I was surprised to receive President Levin’s e-mail Sunday night. Our usually reserved president was unusually forward, so much so that I initially dismissed the e-mail as a terrible prank. But it was real, and it sent the people around me into a panic. Facebook updates were unanimously uneasy, scared and grieving.

I did not need President Levin to tell me a body had been found. It was already on this newspaper’s Web site, and major networks had the story updated within an hour. What the president wrote was appropriate, but it simply was not enough. What we needed Sunday night was a leader to guide us, and President Levin’s leadership was sorely lacking. Here is what needed to be said to Yale:

“We are all shocked and saddened by this tragedy. I know that some of you may be scared, especially those of you who have only been at Yale for a few weeks. This is a disturbing event for us all, but please remember that New Haven has never been safer. No student should lose sleep about the safety of their residential college or classrooms. The YPD is working tirelessly to protect our students at all times, and the NHPD and FBI are working to bring those responsible for this crime to justice.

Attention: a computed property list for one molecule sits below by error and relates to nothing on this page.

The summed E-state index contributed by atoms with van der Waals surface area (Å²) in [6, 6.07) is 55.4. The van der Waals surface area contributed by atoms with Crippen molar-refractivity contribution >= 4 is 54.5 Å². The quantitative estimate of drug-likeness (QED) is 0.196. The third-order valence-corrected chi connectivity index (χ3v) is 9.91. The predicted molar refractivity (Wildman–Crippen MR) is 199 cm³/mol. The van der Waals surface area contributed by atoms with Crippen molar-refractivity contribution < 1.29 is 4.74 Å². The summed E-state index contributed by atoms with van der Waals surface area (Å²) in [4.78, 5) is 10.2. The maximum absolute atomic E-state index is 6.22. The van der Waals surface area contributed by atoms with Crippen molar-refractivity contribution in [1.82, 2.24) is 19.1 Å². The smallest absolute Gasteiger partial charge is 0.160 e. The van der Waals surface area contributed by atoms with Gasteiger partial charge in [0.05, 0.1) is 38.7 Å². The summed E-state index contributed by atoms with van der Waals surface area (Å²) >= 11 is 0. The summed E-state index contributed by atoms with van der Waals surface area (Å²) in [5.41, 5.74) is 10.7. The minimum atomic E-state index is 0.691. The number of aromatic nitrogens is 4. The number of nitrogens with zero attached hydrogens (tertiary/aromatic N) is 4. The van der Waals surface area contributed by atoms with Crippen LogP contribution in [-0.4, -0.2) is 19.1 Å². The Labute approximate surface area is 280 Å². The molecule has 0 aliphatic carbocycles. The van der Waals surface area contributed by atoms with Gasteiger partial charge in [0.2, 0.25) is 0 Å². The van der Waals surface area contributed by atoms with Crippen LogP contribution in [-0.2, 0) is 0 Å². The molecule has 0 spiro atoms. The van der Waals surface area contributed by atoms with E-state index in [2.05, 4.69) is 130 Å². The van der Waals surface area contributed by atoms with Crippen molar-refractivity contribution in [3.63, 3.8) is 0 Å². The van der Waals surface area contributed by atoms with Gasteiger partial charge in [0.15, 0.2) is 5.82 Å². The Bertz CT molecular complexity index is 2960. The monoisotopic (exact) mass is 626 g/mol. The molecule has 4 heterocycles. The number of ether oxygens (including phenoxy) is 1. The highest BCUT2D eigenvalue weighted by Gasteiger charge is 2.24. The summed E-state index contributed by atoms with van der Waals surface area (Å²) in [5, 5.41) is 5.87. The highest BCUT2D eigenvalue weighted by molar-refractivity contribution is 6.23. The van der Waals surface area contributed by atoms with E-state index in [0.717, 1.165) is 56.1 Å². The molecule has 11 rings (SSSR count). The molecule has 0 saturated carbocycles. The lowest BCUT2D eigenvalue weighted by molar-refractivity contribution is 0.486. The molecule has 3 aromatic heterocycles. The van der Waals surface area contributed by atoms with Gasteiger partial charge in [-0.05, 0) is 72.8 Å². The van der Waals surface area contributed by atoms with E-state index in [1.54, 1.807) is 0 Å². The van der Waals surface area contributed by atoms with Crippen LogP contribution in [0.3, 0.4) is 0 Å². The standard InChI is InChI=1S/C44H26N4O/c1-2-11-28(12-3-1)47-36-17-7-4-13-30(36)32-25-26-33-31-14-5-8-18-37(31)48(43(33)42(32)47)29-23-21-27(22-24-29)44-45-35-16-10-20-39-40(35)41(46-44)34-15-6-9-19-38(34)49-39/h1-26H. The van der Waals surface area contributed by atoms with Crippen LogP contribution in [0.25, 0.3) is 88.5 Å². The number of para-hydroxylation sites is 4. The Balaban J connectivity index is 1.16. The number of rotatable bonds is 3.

“We are a community of scholars and a society of friends. This is a time to unite around those bonds as we mourn and remember one of our own. It is not a time for fear, panic and hysteria. And as important as it is to reflect on a life lost, it is also important that we continue leading our normal lives. Yale is a safe place to live and study, and I am doing everything possible to protect it.

“Please watch out for yourselves and each other. Walk with a group when possible, and if you feel unsafe walking alone at night please call Yale Security for an escort to your destination. We will make it through this tragedy together.”

Instead of using this announcement as an opportunity to calm students’ fears, President Levin sent them into overdrive with his terse, matter-of-fact e-mail. (Was he expecting college masters to do the heavy emotional work later?) His e-mail was tone-deaf, amounting to nothing more than, “A woman’s body was found stuffed into the basement wall of a Yale building. Thought you’d like to know.”

The best leaders anticipate challenges and put themselves in a position to shape and direct them; others are content to sit on the sidelines merely reacting. On this issue, President Levin was happy to warm the bench. Who’s going to stop the panic now?

Jake McGuire is a senior in Pierson College.